Choosing the Best Veil Length
Take a cue from your wedding dress silhouette when choosing the length of your veil.
Ball gown and A-Line: We recommend veils that end above the elbow or below the knee for a dress with a full bodied skirt. A fingertip length veil for instance, may look beautiful in front, but could cut the flow of your dress in an awkward way from the front.
Trumpet and Mermaid: Since these are figure-hugging shapes, choose a veil that will not disrupt the curves of your dress. Go with a floor-length or cathedral veil which flows straight down, or a birdcage style for a chic retro look which does not distract from your sexy silhouette.
Column, Empire, and Sheath: These are minimalist shapes, and almost any length will work with your dress. Try adding a blusher to a fingertip length veil for a bit of volume, but avoid a cathedral veil which is too long and may overpower your dress.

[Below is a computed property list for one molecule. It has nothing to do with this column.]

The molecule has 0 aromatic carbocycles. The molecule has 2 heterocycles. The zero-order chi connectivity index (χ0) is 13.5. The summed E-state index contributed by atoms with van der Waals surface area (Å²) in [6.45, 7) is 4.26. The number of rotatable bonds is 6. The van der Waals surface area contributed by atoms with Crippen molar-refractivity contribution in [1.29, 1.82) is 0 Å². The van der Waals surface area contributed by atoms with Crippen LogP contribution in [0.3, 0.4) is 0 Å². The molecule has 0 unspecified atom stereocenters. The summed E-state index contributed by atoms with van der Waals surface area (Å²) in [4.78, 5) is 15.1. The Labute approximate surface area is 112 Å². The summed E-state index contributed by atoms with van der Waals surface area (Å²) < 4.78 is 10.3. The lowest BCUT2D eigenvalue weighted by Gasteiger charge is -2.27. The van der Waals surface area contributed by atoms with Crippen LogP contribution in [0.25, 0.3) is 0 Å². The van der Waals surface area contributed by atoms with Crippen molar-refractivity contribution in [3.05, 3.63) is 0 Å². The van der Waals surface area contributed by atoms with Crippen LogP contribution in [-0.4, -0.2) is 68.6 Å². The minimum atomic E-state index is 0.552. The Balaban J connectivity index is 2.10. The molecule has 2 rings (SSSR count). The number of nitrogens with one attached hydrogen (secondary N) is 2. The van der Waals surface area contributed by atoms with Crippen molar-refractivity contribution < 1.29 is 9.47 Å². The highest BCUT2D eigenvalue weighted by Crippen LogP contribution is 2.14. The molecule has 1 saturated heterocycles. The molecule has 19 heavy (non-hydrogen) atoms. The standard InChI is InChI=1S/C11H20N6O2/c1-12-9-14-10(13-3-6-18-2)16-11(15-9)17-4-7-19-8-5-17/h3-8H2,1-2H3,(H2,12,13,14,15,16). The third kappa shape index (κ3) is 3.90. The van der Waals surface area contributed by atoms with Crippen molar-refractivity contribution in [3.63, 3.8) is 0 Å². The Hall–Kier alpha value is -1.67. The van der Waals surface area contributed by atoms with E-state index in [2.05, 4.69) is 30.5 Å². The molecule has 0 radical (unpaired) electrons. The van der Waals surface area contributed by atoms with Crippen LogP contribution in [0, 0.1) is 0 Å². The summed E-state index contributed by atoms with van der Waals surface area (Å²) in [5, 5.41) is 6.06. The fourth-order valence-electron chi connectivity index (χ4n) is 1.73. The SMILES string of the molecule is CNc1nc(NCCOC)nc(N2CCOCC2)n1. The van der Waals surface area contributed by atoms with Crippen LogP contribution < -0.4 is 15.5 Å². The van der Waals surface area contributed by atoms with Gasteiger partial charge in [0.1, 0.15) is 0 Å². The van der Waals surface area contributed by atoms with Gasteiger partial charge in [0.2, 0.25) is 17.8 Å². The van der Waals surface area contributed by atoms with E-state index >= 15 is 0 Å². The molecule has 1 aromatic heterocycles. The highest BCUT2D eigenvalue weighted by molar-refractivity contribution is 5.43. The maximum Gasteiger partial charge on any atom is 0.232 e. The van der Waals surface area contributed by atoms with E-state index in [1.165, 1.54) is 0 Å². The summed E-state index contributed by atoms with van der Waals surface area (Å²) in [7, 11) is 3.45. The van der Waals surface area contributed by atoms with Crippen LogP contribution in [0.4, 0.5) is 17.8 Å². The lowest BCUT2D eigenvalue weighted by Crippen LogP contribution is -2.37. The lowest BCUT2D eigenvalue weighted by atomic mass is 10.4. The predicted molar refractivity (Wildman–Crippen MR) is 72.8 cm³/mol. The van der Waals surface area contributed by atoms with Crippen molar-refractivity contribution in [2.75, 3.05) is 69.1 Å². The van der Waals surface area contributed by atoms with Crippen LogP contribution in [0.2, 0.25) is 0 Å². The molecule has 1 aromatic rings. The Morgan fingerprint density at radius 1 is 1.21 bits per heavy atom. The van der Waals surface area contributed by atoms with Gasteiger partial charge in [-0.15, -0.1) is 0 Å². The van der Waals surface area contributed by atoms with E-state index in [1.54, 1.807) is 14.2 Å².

Tea Length: Short veils go with short dresses. Work a short cap veil or birdcage veil for an effortlessly cool look. If you want a little bit more volume, a shoulder length veil could beautifully punctuate your look as well.
Brides want to stand out on their special day and for this, customization is key. If you think veils come in only one type of fabric, you’re in for a pleasant surprise! You can play with different textures for your veil and pick a fabric that will compliment your look and withstand the weather conditions in your venue.
Bridal Illusion and Glimmer Illusion:
Bridal illusion tulle veil by Cassandra Silvestro. Check price here.
These are nylon-made nettings known as tulle, with very fine holes. Most wedding veils are Bridal illusion, which is a high quality, fine tulle that has a matte appearance. Glimmer illusion is the same except it’s shinier and is slightly stiffer. This fabric is great for outdoor and beach weddings as they are not easily weighed down or blown out of shape.
Chiffon veil by Davie and Chiyo. Check price here.
Chiffon is a thin woven fabric that doesn’t have holes like a netting, and thus is opaque. This fabric is a little heavier and flows straight down in a soft, limp manner. It is not advisable for outdoor weddings as it can easily absorb any wetness. It’s a great match for a dress with heavy embellishments and beading.
Like chiffon, organza is a thin woven fabric, but is transparent. It is less limp, and has a slippery texture which is why this could work for any type of weather. This fabric has a shiny appearance, which could be paired with a minimalist dress.